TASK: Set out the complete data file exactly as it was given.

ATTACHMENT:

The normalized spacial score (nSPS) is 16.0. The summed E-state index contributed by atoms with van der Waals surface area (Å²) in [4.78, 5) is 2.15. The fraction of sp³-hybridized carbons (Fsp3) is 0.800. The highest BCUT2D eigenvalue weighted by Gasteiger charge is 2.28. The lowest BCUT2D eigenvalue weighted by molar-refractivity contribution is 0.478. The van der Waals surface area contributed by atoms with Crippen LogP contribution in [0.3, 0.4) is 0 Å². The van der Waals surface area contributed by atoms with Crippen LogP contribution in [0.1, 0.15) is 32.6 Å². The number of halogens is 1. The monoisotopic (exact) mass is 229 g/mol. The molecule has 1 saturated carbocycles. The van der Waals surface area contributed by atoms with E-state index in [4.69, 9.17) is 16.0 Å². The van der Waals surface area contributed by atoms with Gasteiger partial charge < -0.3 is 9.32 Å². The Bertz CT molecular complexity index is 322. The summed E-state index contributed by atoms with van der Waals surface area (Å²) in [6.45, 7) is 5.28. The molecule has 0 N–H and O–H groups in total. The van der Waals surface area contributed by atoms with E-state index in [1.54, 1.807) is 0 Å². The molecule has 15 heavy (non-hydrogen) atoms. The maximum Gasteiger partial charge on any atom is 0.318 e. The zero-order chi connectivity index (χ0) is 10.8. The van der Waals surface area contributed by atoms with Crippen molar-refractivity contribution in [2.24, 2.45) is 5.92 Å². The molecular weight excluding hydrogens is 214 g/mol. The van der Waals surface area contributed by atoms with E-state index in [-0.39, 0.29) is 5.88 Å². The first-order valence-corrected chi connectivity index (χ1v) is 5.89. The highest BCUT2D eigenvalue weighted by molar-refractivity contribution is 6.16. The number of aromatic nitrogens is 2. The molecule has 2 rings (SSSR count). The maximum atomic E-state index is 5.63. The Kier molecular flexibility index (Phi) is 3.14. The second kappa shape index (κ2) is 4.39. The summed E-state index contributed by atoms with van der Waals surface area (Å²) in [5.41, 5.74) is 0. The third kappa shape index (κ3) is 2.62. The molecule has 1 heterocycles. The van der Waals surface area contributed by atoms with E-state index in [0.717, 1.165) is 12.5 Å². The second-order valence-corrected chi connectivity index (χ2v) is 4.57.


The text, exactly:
The normalized spacial score (nSPS) is 16.0. The summed E-state index contributed by atoms with van der Waals surface area (Å²) in [4.78, 5) is 2.15. The fraction of sp³-hybridized carbons (Fsp3) is 0.800. The highest BCUT2D eigenvalue weighted by Gasteiger charge is 2.28. The lowest BCUT2D eigenvalue weighted by molar-refractivity contribution is 0.478. The van der Waals surface area contributed by atoms with Crippen LogP contribution in [0.3, 0.4) is 0 Å². The van der Waals surface area contributed by atoms with Crippen LogP contribution in [0.1, 0.15) is 32.6 Å². The number of halogens is 1. The monoisotopic (exact) mass is 229 g/mol. The molecule has 1 saturated carbocycles. The van der Waals surface area contributed by atoms with E-state index in [4.69, 9.17) is 16.0 Å². The van der Waals surface area contributed by atoms with Gasteiger partial charge < -0.3 is 9.32 Å². The Bertz CT molecular complexity index is 322. The summed E-state index contributed by atoms with van der Waals surface area (Å²) in [6.45, 7) is 5.28. The molecule has 0 N–H and O–H groups in total. The van der Waals surface area contributed by atoms with E-state index in [1.54, 1.807) is 0 Å². The molecule has 15 heavy (non-hydrogen) atoms. The maximum Gasteiger partial charge on any atom is 0.318 e. The zero-order chi connectivity index (χ0) is 10.8. The van der Waals surface area contributed by atoms with Crippen molar-refractivity contribution in [2.24, 2.45) is 5.92 Å². The molecular weight excluding hydrogens is 214 g/mol. The van der Waals surface area contributed by atoms with E-state index in [-0.39, 0.29) is 5.88 Å². The first-order valence-corrected chi connectivity index (χ1v) is 5.89. The highest BCUT2D eigenvalue weighted by molar-refractivity contribution is 6.16. The number of aromatic nitrogens is 2. The molecule has 2 rings (SSSR count). The maximum atomic E-state index is 5.63. The Kier molecular flexibility index (Phi) is 3.14. The second kappa shape index (κ2) is 4.39. The summed E-state index contributed by atoms with van der Waals surface area (Å²) in [5.41, 5.74) is 0. The third kappa shape index (κ3) is 2.62. The molecule has 1 heterocycles. The van der Waals surface area contributed by atoms with E-state index in [0.717, 1.165) is 12.5 Å². The second-order valence-corrected chi connectivity index (χ2v) is 4.57.